Imagine your worst fear…

It might seem silly to some, but food can represent a terrifying feat to others…

Eating Disorders are extremely serious and require eating disorder treatment, complex patterns of behaviour that are often viewed with stigma and superficial understanding.


Eating Disorders have the highest rates of mortality amongst the mental health disorders and affect 1 in 20 Australians.


Eating Disorders do not discriminate between age, gender, culture, class, race or religion. They are not merely attention seeking behaviour nor a ‘lifestyle choice’ or for ‘superficial people’, they are pervasive patterns of behaviour driven by extreme fear, anxiety and guilt.

Each person with an Eating Disorder has their own experience and differences. There are no known specific causes that can be used to predict whether an Eating Disorder will occur or not (e.g. just because a parent was focused on shape/weight or was highly critical does not determine the presence of an Eating Disorder). Once again, a mixture of genetics, environment, society, culture and life experiences will play a role to varying degrees in each individual.

The common theme amongst Eating Disorders revolves around low self-esteem and a strong focus on shape and weight as means to achieve self-satisfaction. The three main Eating Disorders are: Anorexia Nervosa (being considered ‘underweight’, having distorted body image and a strong fear of gaining weight); Bulimia Nervosa (patterns of binge eating and compensation for binge eating e.g. vomiting, exercise or laxative use as well as an excessive focus on shape/weight to achieve self-satisfaction); Binge Eating Disorder (frequent episodes of binge eating without compensatory behaviours and poor relationships with self-identity and food).

Eating Disorders usually erupt in adolescence and rarely present before puberty. Some red flags to look out for in your teenager are:

  • Withdrawing from family and friends
  • Mood changes- irritability and persistent low mood
  • Concern expressed around body shape and weight
  • Becoming more avoidant, secretive, irritable or anxious in the context of food e.g. difficulty at the family meal or going out for meals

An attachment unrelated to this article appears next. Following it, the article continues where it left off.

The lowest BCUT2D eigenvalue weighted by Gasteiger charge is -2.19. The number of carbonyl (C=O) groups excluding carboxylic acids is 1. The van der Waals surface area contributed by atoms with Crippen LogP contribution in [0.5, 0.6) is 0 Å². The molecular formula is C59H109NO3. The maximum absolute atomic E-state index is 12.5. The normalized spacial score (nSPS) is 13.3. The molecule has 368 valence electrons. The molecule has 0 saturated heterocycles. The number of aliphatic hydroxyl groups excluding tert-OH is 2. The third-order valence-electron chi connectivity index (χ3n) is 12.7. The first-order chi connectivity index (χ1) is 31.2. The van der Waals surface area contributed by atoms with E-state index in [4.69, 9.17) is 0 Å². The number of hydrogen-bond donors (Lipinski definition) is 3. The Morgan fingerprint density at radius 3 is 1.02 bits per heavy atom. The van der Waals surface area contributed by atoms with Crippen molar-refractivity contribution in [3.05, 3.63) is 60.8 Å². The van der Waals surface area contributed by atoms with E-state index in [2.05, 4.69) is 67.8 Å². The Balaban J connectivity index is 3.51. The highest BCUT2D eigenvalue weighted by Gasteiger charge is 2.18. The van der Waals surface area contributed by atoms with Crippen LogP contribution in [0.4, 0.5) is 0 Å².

• Comparisons to other individuals and their shape/weight
  • Distorted body image
  • Weight loss
  • Tiredness
  • Menstruation changes/absence in women
  • Obsessive exercise
  • Evidence of binge eating (hoarding and disappearance of food)
  • Change of clothing style (e.g. baggier)
  • Leaving the table promptly after dinner
  • Dieting or skipping meals, refusing to eat or making excuses not to eat
  • Cutting



Sometimes warning signs may not be so obvious, especially because Eating Disorders can be well hidden. Keeping tuned in with your teenager’s day and moods, as well as looking for clusters of warning signs and patterns in behaviour is important in determining whether or not something is abnormal.

If you think that a loved one may be experiencing an Eating Disorder, here are some tips about what you can do in the short term:

  • Be honest with what you have seen and noticed. It is important to make sure to do this in a non-blaming, non-judgemental, gentle way. Eating Disorders are often associated with shame, guilt and secretiveness so do not expect to be met with acceptance or a readiness to change.
  • Listen non-judgementally to the young person, respect their ideas and thoughts. Sometimes highlighting the negatives to not making change can be helpful. Emphasise that shape and weight are NOT the entirety of a person’s value, emphasise other aspects of self-worth (e.g. being a good friend, family member, having positive character qualities). Help to point out the young person’s strengths.
  • Try to avoid comments about a person’s shape or weight (e.g. “you look really slim and gorgeous”, “try this diet”, “don’t eat that or you will get fat”). Focus on health which means a balanced diet, eating nutritious food, being positive and compassionate toward oneself.
  • If the young person acknowledges that they have an issue, seek psychological treatment as soon as you can.  Regardless of whether or not a young person accepts help, a trip to the General Practitioner is necessary in the short term. Particularly for Anorexia Nervosa it is extremely important to get medical consultation as soon as possible given the dangers associated with being underweight.
  • It can be very difficult to assist a person to start to make changes, however having a good relationship with your teenager, spending quality one on one time together, listening openly and non-judgementally can be good buffers to prevent self-harm or worsening of symptoms.
  • Seek your own psychological support.
  • Engage in your own self-care.
  • Be patient, Eating Disorders often take a long time to resolve.
  • Do your own research- some great support and research can be found on The Butterfly Foundation website.

Danica has a special interest in working with people with eating disorders. She consults out of our Loganholme Practice so if you would like to book a session with Danica, please call our Practice on 07 3801 1772 for availability.